- I was waiting for a confrontation between the real Raven and Ven but instead, Raven is startlingly absent. Her lack of a presence at all is alarming and it would have added drama to see how they react to each other. Where is Raven? Is she alive? How does she feel about having a clone take over her life? Something is suspect here.
- The savior of the Imitations and the story behind that was a bit convoluted and not as clearly expressed nor lengthy as it could have been to get a clear picture of intentions and the end game. The motivations behind the Creator’s investments in Twig City and cloning is also hazy. While there is some mention, it’s not really enough to satisfy the curiosity.
The rough fabric of my cotton nightgown chafes so I lie very still. Once, during a training exercise, they gave me a satin blouse in place of my coarse uniform. For a few moments, I was completely her—eighteen-year-old Raven Rogen, my Authentic—down to the fabric. The slippery material felt like cool fingertips on a hot day. All I could think was: She wears clothes like this every single day.
I know everything about Raven and the world she lives in, thanks to the video footage I watch during my training sessions. But I have never experienced anything for myself—not even the sun. My entire life is an imitation of hers.
I am an Imitation.
All of us here are. From the time the tubes are removed and air is forced into our lungs, until our petri-grown organs learn to contract on their own, we are nothing but shadows of our Authentics. I used to think there was an Imitation for every Authentic, but when I asked my Examiner, Josephine, she laughed and said we’d need a whole lot more space here if that was the case. Only special Authentics get the privilege of a copy—ones with money, power, influence.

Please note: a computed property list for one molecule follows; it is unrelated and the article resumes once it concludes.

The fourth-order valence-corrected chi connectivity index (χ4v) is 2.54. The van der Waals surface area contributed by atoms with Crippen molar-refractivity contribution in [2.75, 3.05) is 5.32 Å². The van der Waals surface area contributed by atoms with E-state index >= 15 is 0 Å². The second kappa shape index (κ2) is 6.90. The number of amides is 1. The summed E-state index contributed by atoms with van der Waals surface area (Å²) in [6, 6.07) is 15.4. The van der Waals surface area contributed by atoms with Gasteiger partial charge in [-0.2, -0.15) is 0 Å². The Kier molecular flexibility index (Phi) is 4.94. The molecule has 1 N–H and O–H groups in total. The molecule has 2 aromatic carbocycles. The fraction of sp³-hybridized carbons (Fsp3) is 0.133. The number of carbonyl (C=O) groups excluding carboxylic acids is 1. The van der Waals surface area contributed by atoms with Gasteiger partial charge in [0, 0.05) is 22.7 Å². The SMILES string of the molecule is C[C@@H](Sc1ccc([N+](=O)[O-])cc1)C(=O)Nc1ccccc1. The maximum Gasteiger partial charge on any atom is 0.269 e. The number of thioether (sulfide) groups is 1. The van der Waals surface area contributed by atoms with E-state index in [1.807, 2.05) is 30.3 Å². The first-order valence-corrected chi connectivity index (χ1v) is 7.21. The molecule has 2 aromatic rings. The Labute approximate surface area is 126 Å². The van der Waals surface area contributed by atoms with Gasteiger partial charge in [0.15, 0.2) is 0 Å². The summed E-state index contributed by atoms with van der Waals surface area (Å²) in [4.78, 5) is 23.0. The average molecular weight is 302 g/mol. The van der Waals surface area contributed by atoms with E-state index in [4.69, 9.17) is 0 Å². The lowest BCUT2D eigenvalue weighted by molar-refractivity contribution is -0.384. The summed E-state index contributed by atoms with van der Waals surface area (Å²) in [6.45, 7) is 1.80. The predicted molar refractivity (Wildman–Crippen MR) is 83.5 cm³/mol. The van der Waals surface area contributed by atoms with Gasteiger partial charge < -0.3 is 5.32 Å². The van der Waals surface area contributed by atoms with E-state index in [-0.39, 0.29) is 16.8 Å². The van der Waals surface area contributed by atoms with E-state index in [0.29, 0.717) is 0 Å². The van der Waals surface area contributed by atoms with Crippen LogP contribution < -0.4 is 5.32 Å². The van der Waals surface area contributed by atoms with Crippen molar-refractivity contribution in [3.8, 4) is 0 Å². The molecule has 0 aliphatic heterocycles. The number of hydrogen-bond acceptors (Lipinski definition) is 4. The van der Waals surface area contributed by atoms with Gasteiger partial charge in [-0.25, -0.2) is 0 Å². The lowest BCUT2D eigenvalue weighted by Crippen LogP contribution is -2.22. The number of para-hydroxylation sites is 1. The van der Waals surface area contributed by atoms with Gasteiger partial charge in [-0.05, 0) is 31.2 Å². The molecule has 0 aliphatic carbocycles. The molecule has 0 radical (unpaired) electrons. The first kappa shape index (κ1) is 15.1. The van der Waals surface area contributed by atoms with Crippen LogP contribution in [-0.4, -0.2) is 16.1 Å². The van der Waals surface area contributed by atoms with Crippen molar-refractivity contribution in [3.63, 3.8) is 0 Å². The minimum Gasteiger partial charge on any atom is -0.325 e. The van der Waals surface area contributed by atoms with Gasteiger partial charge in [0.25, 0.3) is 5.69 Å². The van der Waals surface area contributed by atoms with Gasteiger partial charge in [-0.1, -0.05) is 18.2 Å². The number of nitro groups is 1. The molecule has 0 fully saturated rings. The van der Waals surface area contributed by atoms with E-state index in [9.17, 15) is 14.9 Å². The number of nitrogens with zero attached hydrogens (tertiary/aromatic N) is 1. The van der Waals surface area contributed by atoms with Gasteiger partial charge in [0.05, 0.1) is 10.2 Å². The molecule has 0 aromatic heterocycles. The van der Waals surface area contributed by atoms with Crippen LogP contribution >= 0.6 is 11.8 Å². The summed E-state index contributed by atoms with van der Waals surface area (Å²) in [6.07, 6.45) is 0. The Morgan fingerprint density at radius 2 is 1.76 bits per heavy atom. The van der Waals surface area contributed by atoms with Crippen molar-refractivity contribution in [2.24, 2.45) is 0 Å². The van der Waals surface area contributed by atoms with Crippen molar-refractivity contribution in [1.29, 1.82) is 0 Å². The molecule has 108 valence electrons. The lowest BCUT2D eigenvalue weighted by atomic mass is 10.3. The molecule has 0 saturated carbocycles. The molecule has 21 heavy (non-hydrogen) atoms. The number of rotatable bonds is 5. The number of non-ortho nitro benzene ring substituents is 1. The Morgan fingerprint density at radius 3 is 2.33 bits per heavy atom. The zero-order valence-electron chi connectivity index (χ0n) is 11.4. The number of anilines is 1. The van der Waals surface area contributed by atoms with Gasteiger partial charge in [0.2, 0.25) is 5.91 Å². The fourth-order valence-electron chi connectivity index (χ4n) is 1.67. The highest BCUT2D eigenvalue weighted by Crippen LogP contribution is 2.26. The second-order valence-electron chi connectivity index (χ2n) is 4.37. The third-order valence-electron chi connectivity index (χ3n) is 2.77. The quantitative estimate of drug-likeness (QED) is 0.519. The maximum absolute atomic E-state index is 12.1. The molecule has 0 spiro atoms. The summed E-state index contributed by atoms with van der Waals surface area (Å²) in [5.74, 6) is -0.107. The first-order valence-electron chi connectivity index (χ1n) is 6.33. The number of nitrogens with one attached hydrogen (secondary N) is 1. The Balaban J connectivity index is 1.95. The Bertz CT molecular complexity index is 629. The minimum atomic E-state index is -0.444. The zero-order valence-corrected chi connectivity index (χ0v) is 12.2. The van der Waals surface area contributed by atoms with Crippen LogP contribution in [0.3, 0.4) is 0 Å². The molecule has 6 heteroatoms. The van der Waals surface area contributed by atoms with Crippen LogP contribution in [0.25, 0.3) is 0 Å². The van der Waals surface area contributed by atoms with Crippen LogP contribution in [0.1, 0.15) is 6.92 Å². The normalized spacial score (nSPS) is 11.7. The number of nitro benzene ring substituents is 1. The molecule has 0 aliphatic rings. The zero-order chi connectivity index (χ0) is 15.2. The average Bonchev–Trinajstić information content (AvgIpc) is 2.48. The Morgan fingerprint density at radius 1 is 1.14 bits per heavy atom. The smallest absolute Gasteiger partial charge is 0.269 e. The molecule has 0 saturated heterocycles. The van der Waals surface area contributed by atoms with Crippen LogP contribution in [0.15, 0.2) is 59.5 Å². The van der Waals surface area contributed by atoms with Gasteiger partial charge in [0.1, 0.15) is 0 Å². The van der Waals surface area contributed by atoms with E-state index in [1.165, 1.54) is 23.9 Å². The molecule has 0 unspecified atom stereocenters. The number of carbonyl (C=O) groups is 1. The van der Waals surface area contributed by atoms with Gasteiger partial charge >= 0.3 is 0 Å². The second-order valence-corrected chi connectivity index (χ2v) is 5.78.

It seems as if there are thousands of us, though it’s hard to tell exactly how many exist. Twig City is sorted into sections, our placement depending on our gender, how old we were when they “woke” us, and whether we’ve gotten a note from Marla. Those woken at a young age live in a different wing, where nurses and teachers chart their development daily. You have to be at least twelve to live on my floor—the training sector, where we learn to become our Authentic—but the oldest I’ve seen is somewhere around fifty. There is no saying how long you’ll stay in this sector once you’re here. Could be a week, could be a year, depending on when your Authentic needs you. I’ve been awake for five years. Training. Preparing. Waiting—for a note from Marla. And for what comes after.
Heather Hildenbrand was born and raised in a small town in northern Virginia where she was homeschooled through high school. (She’s only slightly socially awkward as a result.) Since 2011, she’s published more than eight YA & NA novels including the bestselling Dirty Blood series. She splits her time between coastal Virginia and the island of Guam and loves having a mobile career and outrageous lifestyle of living in two places. Her most frequent hobbies are riding motorcycles and avoiding killer slugs.
Heather is also a publishing and success coach bent on equipping and educating artists who call themselves authors. She loves teaching fellow writers how to create the same freedom-based lifestyle she enjoys. For more information visit www.phoenixauthorink.com and find out how to create your own Outrageous Life.
She is represented by Rebecca Friedman. You can find out more about Heather and her books at www.heatherhildenbrand.com.
If you like any of the following, you’ll enjoy this: